Tami Abdollah—AP Heleine Tchayou, second from right, the mother of Charly Leundeu Keunang, a homeless man who was shot and killed during a confrontation on Skid Row by Los Angeles police, speaks at a news conference outside LAPD headquarters in Los Angeles, Thursday, April 30, 2015. The family of Keunang has filed a $20 million claim against the city. (AP Photo/Tami Abdollah)

"He did not have to die!"

The family of a homeless man who was shot and killed during a scuffle with Los Angeles police in March is suing the city, attorneys said Thursday, and seeking a $20 million for wrongful death.

“He did not have to die!” said Heleine Tchayou, mother of 43-year-old Charly Keunang, through a French translator, Reuters reports. “Charly was a thoughtful and caring son.” Keunang, originally from Cameroon, was shot and killed on March 1 after police say he reached for an officer’s gun as they tried to arrest him for suspected robbery.

The family’s claim labeled Keunang’s death “a cop-created killing in which six heavily-armed, highly-trained law enforcement officers initiated a conflict with an unarmed homeless man and then less than three minutes later, shot him six times in the chest, killing him as they held him down on the sidewalk.”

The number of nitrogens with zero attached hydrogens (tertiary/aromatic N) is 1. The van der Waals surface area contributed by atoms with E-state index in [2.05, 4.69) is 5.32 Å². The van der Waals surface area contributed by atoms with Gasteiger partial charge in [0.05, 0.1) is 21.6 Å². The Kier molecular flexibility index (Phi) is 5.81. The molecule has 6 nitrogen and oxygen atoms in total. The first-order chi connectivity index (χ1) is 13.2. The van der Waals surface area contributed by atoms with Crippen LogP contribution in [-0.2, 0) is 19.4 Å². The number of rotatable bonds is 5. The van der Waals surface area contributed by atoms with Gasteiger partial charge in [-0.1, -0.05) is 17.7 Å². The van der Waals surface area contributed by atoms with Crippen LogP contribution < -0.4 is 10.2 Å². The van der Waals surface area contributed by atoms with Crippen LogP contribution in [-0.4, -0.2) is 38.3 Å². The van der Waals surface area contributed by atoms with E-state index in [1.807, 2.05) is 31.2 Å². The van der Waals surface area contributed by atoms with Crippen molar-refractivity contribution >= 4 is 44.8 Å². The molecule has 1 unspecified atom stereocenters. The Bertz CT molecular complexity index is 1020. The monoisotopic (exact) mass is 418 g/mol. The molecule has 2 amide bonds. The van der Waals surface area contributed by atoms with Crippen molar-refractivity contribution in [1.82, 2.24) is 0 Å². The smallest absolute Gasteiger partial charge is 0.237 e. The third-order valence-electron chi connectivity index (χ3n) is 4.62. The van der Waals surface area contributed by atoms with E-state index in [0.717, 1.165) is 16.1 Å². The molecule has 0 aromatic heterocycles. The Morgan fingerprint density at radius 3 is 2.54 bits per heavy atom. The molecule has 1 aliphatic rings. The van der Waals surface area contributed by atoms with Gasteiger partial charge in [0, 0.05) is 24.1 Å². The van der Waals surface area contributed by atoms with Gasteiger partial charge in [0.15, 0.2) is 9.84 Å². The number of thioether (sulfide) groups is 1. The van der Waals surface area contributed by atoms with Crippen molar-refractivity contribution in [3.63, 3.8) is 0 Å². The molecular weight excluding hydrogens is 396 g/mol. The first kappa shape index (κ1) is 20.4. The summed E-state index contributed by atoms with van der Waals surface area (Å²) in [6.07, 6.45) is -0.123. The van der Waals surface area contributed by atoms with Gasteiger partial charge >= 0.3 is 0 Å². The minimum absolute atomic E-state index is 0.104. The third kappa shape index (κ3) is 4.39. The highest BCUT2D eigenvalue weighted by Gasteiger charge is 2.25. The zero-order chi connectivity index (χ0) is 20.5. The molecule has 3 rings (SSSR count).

The incident, which was caught on video, came amid greater scrutiny of police tactics nationwide and sparked protests in Los Angeles.

[Reuters]

TIME Environment

Starbucks is Selling California Spring Water For $1.95 a Bottle Amid a Historic Drought

California's Central Valley Heavily Impacted By Severe Drought
Justin Sullivan — Getty Images Well water is pumped from the ground on April 24, 2015 in Tulare, California.

A bottled-water company owned by the coffee giant is drawing on precious springs in the bone-dry state

A Starbucks owned bottled-water company in California is continuing to sell locally sourced spring water, as the Golden State battles one of the worst droughts in recent memory, according to a report in Mother Jones.

Starbucks acquired Ethos Water, an enterprise that gives a nickel of every $1.95 bottle sold to water charity projects around the world, in 2005. Ethos has reportedly raised around $12.3 million for water charity projects to date.

However, the company partially relies on water from private springs in central California’s Placer County and also operates a factory further south in Merced, where it uses local water sources at its production facility. Both areas are in territories that are experiencing “exceptional drought” conditions, according to federal authorities.

The Merced Sun-Star reports that locals are increasingly irritated that the company is continuing to tap the area’s scarce water resources amid the blistering dry spell.

A Starbucks spokesperson told Mother Jones that Ethos water came from “a private spring source that is not used for municipal water for any communities.” However, the magazine also spoke to a geologist with the state’s Department of Water Resources, who said that local communities downstream could still be adversely affected “if you capture and pull it out before it ever makes it.”

Read more at Mother Jones.